How much candy can your typical pillowcase or plastic pumpkin hold? The answer largely depends on how many houses your trick-or-treater has hit, but suffice it to say – it’s probably a lot.
Odds are good you’ll have enough leftover Halloween candy to last a few weeks, or longer. (This year, with Hurricane Sandy expected to cause extended power outages along the East Coast, some residents — Frugal Foodie among them — might also find that they have tons of leftover candy because trick-or-treaters didn’t show.)
So, now what? What should you do with all those leftover Halloween treats?
As a first recourse, reduce the haul. Several groups offer candy buy-back programs at a rate of roughly $1 per pound, with the sweets going to troops abroad or other deserving parties.
“I think the best ‘trick’ is to take your child’s leftover candy to work,” says C. Lee Reed of HelicopterMomandJustPlaneDad.com. “Make your colleagues eat it! Better on their hips than yours.”
Then, it’s time to get creative:
“Kids can play with their candy, and maybe even learn some science lessons along the way,” says Kendra Peterson of BitingtheHandThatFeedsYou.net. Some of her tricks: holiday centerpieces and mosaics. And here’s another good resource for candy crafts.
“Crumble up some of the candy bars and use in a trail mix to add some sweetness,” says Steven Zussino, president of GroceryAlerts.ca.
Betsy Pruitt of BellyFeathers.com says it’s a fun way to use up candy and see who can come up with the best combination. “Plus, mom and dad will get to snack on some of the prized Halloween loot,” she says.
Miniature bars can keep in the freezer for a few months, easily. “Take out a piece or two when you want some or are going on a road trip,” says home cook Carolyn Huston-Ellenberger.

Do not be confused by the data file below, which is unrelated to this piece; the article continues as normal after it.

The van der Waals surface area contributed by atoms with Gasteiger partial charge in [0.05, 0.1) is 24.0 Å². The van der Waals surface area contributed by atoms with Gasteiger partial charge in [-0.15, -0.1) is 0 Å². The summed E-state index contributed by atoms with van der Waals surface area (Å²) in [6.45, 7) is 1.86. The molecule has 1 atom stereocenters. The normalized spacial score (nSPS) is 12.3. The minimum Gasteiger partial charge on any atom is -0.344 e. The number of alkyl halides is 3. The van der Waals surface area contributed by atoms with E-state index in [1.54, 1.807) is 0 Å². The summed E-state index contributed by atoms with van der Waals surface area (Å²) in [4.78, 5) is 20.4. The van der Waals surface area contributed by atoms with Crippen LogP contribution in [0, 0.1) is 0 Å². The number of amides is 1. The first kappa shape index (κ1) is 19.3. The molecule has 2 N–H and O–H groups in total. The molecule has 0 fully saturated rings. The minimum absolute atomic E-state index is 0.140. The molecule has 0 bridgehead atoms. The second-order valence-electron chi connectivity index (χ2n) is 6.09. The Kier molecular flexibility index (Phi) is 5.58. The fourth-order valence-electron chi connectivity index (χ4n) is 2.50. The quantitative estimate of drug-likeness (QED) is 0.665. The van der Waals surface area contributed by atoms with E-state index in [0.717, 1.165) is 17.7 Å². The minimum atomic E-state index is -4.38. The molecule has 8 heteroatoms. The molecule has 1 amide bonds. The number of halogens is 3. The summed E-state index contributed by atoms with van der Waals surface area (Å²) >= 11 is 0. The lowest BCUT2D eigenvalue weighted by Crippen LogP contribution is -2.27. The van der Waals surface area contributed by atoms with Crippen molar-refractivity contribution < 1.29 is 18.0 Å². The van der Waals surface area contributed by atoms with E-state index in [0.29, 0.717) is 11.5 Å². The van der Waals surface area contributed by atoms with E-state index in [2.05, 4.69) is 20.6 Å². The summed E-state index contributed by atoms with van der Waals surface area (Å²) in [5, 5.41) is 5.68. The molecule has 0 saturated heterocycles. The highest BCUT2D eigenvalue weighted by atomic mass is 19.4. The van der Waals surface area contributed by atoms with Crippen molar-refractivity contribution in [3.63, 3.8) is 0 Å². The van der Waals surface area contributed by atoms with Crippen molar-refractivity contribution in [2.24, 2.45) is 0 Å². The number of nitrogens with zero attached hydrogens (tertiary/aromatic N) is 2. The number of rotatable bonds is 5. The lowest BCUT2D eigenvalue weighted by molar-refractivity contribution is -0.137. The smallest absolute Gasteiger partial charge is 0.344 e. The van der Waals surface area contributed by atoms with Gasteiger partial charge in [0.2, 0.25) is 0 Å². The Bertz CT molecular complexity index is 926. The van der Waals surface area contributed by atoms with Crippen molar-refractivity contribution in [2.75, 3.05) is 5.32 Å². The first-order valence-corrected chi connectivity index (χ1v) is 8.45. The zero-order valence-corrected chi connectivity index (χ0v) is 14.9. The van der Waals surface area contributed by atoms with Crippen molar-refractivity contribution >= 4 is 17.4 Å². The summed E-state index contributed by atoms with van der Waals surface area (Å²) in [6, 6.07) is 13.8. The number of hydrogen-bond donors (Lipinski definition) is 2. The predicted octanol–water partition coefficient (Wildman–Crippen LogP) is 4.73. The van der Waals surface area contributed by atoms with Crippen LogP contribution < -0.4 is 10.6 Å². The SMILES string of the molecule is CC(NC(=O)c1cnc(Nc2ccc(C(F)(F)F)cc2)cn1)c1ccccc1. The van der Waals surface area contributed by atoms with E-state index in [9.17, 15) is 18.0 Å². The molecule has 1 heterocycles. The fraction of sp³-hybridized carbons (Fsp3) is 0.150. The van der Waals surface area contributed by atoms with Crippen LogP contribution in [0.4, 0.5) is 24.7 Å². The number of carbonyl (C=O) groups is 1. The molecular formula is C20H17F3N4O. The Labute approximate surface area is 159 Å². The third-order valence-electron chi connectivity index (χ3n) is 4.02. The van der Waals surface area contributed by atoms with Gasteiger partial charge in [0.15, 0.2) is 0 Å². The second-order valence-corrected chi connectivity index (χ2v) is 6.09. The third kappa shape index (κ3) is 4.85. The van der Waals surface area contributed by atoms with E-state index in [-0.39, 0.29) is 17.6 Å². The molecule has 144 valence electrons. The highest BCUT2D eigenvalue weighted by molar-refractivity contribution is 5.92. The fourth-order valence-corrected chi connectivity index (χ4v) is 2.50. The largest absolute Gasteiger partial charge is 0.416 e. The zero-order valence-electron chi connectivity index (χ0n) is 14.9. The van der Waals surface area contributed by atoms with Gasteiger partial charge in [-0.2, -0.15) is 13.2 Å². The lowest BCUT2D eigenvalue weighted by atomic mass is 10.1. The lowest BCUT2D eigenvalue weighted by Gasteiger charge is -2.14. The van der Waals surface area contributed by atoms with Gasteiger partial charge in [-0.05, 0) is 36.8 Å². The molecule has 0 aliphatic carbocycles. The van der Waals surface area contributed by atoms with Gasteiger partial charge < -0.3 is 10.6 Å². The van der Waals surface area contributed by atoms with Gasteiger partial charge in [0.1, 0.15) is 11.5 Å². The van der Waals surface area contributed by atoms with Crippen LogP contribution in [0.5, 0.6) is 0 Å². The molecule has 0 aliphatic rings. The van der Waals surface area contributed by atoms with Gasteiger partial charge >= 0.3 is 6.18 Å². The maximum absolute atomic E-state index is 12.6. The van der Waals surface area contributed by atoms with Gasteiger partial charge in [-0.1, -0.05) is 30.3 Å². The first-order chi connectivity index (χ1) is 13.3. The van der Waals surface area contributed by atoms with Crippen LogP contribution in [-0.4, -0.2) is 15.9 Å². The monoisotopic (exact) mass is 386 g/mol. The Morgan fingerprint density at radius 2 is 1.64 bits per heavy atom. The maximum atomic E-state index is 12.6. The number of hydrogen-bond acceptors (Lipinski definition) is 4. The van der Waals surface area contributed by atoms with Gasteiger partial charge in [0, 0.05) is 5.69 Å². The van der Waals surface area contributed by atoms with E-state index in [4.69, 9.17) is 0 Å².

“My mother used to do this, and every time we went skiing, camping, hiking, canoeing, or other outdoor activities we had small energy boosts to take along.”
One mini bar = instant mocha.
“We freeze leftover candy and buy more at the store for 50% to 75% off to use for Christmas baking,” says home cook Pam McMurtry. “We make and give away dozens of little gift bags from ‘Santa’s Candy Shop at the North Pole.’”
Huston-Ellenberger says a piñata makes another fun option for kids at holiday parties, while Zussino uses her leftover Halloween candy to decorate gingerbread houses.
Mystery cookies (or cupcakes)
Denine M. Anderson-Regan, one of the sisters behind WeKnowStuff.us.com, suggests chopping up leftover candies for “Halloween Mystery Cookies.”
Frugal Foodie has made similar cupcakes and Rocky Road bars with her leftover Halloween candy.
“You can buy molds at a craft store and melt down the leftover chocolate bars,” Zussino says. “Pour this in the molds and you have some interesting gifts come Christmas time.”
Frugal Foodie is a journalist based in New York City who spends her days writing about personal finance and obsessing about what she’ll have for dinner. Chat with her on Twitter through @MintFoodie.